2. Protection from natural vagaries: Polyhouse provide protective cover to the crop from natural calamities such as heavy rainfall, snowfall and hailstorm, which is of common occurrence in hilly regions. During study period, open field squash crop damaged due to heavy rainfall as well as hail storm.
3. Productivity: The plant inside the polyhouse gets favourable condition for plant growth and development; therefore, the yields are also higher (Table 1). The total number of fruits and average fruits weight are higher under polyhouse as compared to open field crop. The yield inside the polyhouse is 1.5 to 2.0 times more as compared to open field.
4. Protection from disease and pest: The polyhouse gives a protective cover to the crop from insects and pathogens. Polythene sheets do not allow these organisms to enter inside the polyhouse. Whereas, the insect and pathogens present inside the polyhouse can be easily controlled. The controlled environment makes it convenient to implement all control measures including IPM inside greenhouse.
5. Economics: The initial cost of construction of a well-equipped polyhouse is high, that a poor or marginal farmer cannot bear. But, the low-cost naturally ventilated polyhouse structures constructed by using local materials as bamboo are becoming popular among the farmers. The higher yield and good market price of polyhouse produce make it very remunerative. Thus, it strengthens the economy of farmers. The data in Table 1 also supported the above statement.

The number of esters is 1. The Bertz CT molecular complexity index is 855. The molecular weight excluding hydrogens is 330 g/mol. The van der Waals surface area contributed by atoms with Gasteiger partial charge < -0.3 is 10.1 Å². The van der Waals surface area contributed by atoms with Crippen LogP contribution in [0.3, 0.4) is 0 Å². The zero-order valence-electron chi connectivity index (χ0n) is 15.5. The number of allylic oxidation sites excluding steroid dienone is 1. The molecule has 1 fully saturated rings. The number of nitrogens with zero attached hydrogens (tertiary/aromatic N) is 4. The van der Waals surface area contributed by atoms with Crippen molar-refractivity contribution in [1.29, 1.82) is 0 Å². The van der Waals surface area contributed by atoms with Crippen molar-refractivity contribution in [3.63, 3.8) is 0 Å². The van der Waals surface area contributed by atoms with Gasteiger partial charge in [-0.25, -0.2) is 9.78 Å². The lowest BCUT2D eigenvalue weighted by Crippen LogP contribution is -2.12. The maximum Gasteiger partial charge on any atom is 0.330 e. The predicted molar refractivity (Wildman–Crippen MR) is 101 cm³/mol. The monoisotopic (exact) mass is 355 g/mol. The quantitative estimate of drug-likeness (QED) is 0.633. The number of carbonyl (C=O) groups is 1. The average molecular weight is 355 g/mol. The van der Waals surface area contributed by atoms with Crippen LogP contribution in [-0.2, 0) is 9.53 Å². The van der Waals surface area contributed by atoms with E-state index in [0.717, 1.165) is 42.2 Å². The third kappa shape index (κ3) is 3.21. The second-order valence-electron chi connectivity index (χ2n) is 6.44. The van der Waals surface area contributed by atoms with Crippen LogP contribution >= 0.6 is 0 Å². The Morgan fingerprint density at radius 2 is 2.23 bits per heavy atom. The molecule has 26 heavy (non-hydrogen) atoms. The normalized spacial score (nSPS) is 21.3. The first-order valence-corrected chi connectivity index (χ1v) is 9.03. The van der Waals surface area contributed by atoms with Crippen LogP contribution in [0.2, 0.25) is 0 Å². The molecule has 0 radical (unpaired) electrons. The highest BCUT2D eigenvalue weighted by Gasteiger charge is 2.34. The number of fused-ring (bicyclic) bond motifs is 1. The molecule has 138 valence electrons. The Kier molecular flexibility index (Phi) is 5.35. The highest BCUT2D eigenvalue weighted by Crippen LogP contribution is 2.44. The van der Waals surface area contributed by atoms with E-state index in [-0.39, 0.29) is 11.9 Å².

6. Employment: Polyhouse cultivation is labour intensive which helps in generation of rural employment. One person is permanently required to look after all operation of crop cultivation and maintenance of polyhouse. Shortage of labour even for one day during peak demanding period may lead to economical loss.
Summer Squash Cultivation
Summer squash (Cucurbita pepo L.) is a quick growing summer vegetable crop, which belong to family cucurbitaceae. It has originated in tropical America. Summer squash or marrow is an annual bush and becoming popular in hills. It is the earliest summer vegetable to appear in the market. It is generally consumed as cooked vegetable in the immature stage. In the mature stage, its seed and shell become hard and unfit for consumption. It is a rich source of vitamin C and minerals. Vegetable marrow is considerably tolerant to frost as well as to heat, and can be sown fairly early in spring season. The seed is generally sown in February and March in hills but for early market, the seed is sown in polybags during January to first week of February in polyhouse. About 8 to 10 kg of seed is required for one hectare.